Armstrong, Anne L. (1927—)

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Armstrong, Anne L. (1927—)

American politician. Born Anne Legendre in New Orleans, Louisiana, on December 27, 1927; daughter of Armant (a coffee importer) and Olive (Martindale) Legendre; attended Foxcroft School in Middleburg, Virginia, valedictorian of 1945 graduating class; graduated Phi Beta Kappa from Vassar College, 1949; married Tobin Armstrong, on April 12, 1950; children: John, Katharine, Sarita, and twin boys, Tobin, Jr., and James.

First woman to be national co-chair of the Republican Party (1971–73); first woman to deliver the keynote speech at a major party's national convention (1972); first woman to have full Cabinet status as counselor to the president (1972).

Anne Armstrong tested the political waters as a campaign worker for Democratic President Harry S. Truman in 1948, while she was still in college. Four years later, she emerged as a Republican, supporting the candidacy of Dwight D. Eisenhower. Insisting that the switch in party affiliation had nothing to do with her marriage to wealthy rancher Tobin Armstrong, she said the decision was prompted by her belief in "freedom and liberty, as against the intrusion of big governments." By 1956, Armstrong was a woman to watch in the GOP.

Committed to her rapidly expanding family (five children, including a set of twins), at first Armstrong attempted to limit her political involvement to the local level, but her speaking and administrative skills soon led to a larger arena. After holding a number of executive positions in the Texas Republican Party, she attended the Republican national conventions of 1964 and 1968 as a delegate and platform committee member, and, from 1968 to 1973, served as Republican national committeewoman for Texas. In 1971, President Richard M. Nixon suggested that she and Delaware national committeeman Thomas B. Evans join with Senator Robert Dole of Kansas to co-chair the Republican National Committee. Interested in recruiting women and young people for the GOP, Armstrong became a champion of women in the Republican Party, lending her support to the Equal Rights Amendment and announcing that the president was interested in appointing women to important jobs.

At the 1972 Republican National Convention, Armstrong was spotlighted as the first woman in either political party to deliver a keynote address. Her tireless campaigning for the Nixon-Agnew team—including a 32-day cross-country bus tour—coupled with a growing dismay among women's groups at Nixon's failure to name women to high-ranking posts, resulted in her appointment as counselor to the president, with full Cabinet status and an annual salary of $42,500. As the first woman ever named to that post, she established the Office of Women's Programs in the White House, which by 1973 boasted 130 women in government policy-making positions, a three-fold increase over the number in previous administrations. In her post, Armstrong also chaired the Federal Property Council.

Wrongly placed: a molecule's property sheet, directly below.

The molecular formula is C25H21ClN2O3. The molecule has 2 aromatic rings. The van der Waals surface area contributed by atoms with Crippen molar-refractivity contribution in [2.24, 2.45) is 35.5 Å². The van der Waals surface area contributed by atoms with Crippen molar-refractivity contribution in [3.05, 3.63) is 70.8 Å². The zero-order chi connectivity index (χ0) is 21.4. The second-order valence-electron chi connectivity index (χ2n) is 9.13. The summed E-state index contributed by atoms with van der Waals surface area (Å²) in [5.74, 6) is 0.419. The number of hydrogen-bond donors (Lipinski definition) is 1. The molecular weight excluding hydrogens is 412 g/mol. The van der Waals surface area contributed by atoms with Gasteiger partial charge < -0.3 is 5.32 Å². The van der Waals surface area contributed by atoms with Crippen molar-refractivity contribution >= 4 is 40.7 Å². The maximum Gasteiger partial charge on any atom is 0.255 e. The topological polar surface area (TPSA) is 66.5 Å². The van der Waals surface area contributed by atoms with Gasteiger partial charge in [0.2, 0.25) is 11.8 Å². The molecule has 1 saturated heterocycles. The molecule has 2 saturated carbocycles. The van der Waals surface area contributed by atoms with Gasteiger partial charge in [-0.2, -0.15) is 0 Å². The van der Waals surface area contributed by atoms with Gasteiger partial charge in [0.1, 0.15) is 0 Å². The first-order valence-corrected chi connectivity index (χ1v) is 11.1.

Fluent in Spanish, Armstrong acted as Nixon's liaison with Hispanic Americans and was a member of the Cabinet committee for opportunities for Spanish-speaking people. She was a member of the Council of Wage and Price Stability, the Domestic Council, and the Commission on the Organization of Government for the Conduct of Foreign Policy. She was also the president's liaison with the American Revolution Bicentennial Commission.

During the dark days of the Watergate crisis, Armstrong defended the president so adamantly that someone remarked that she "sounded like the cruise director on the Titanic." In March 1974, she was still holding firm in her prediction that Nixon would not be impeached. Armstrong did not join the call for his resignation until the tapes directly implicating Nixon were released.

After Nixon left office, Armstrong was mentioned as a prospect for vice president, just as she had been when Vice President Spiro T. Agnew had resigned in October 1973. Though president Gerald Ford did not name her, he did ask her to stay on as counselor. In October 1974, she served as a delegate to the United Nations food conference in Rome. A month later, however, citing "unforeseen and pressing family responsibilities" (her mother's ill health and a suicide attempt by her younger brother), she resigned. Out of office, she served on the boards of several major U.S. corporations, but the excitement and involvement of political life still beckoned. In 1975, Redbook magazine, after polling 700 political experts, named Armstrong as one of the women most qualified to serve as president of the United States.

In December 1975, Ford asked Armstrong to become the United States ambassador to Great Britain, an opportunity she almost dismissed because she did not want to leave her husband. But after her eldest son offered to return home to take charge of the Armstrong ranch, she agreed to accept the post. Although Britons knew little about their new ambassador, they were intrigued by her Texas background, as well as her ability to ride a horse and shoot a gun. The Daily Mail called her "the most romantic diplomat that America has ever had."

Armstrong was chair of the Advisory Board Center for Strategic and International Studies and chair of the president's Foreign Intelligence Advisory Board. She also served as a member of the board of overseers of the Hoover Institute from 1978 to 1990 and co-chaired the Reagan-Bush presidential campaign in 1980. Armstrong was named to the Texas Women's Hall of Fame in 1986 and awarded the Presidential Medal of Freedom in 1987.


Moritz, Charles, ed. Current Biography 1976. NY: H.W. Wilson, 1976.

Read, Phyllis J., and Bernard L. Witlieb. Book of Women's Firsts. NY: Random House, 1992.

Barbara Morgan , Melrose, Massachusetts

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Armstrong, Anne L. (1927—)

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